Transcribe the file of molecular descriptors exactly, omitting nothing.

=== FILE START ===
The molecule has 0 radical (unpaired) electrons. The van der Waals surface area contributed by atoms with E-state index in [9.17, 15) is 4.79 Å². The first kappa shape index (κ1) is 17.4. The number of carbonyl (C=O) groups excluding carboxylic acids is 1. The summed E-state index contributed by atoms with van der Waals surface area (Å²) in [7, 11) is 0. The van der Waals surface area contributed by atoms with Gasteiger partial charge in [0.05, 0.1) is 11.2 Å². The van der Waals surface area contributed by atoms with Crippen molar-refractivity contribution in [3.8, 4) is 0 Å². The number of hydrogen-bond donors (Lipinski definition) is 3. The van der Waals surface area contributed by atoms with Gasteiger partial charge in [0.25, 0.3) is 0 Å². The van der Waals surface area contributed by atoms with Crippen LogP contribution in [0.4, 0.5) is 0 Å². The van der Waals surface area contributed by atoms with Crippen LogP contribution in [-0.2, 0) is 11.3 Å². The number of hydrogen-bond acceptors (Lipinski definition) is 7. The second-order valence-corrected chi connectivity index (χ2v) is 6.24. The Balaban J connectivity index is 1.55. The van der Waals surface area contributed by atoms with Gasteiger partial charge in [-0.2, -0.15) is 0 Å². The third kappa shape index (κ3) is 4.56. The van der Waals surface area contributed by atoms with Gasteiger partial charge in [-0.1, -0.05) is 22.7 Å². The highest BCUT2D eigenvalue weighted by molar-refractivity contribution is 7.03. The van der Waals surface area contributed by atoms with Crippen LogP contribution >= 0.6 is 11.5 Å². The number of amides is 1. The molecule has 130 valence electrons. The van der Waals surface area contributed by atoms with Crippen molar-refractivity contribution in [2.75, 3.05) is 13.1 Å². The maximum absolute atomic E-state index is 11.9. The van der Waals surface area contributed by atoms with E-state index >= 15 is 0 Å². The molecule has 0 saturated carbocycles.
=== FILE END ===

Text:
The molecule has 0 radical (unpaired) electrons. The van der Waals surface area contributed by atoms with E-state index in [9.17, 15) is 4.79 Å². The first kappa shape index (κ1) is 17.4. The number of carbonyl (C=O) groups excluding carboxylic acids is 1. The summed E-state index contributed by atoms with van der Waals surface area (Å²) in [7, 11) is 0. The van der Waals surface area contributed by atoms with Gasteiger partial charge in [0.05, 0.1) is 11.2 Å². The van der Waals surface area contributed by atoms with Crippen molar-refractivity contribution in [3.8, 4) is 0 Å². The number of hydrogen-bond donors (Lipinski definition) is 3. The van der Waals surface area contributed by atoms with Gasteiger partial charge in [0.25, 0.3) is 0 Å². The van der Waals surface area contributed by atoms with Crippen LogP contribution in [0.4, 0.5) is 0 Å². The van der Waals surface area contributed by atoms with Crippen LogP contribution in [-0.2, 0) is 11.3 Å². The number of hydrogen-bond acceptors (Lipinski definition) is 7. The second-order valence-corrected chi connectivity index (χ2v) is 6.24. The Balaban J connectivity index is 1.55. The van der Waals surface area contributed by atoms with Gasteiger partial charge in [-0.2, -0.15) is 0 Å². The third kappa shape index (κ3) is 4.56. The van der Waals surface area contributed by atoms with Gasteiger partial charge in [-0.1, -0.05) is 22.7 Å². The highest BCUT2D eigenvalue weighted by molar-refractivity contribution is 7.03. The van der Waals surface area contributed by atoms with Crippen LogP contribution >= 0.6 is 11.5 Å². The number of amides is 1. The molecule has 130 valence electrons. The van der Waals surface area contributed by atoms with Crippen molar-refractivity contribution in [2.75, 3.05) is 13.1 Å². The maximum absolute atomic E-state index is 11.9. The van der Waals surface area contributed by atoms with E-state index >= 15 is 0 Å². The molecule has 0 saturated carbocycles.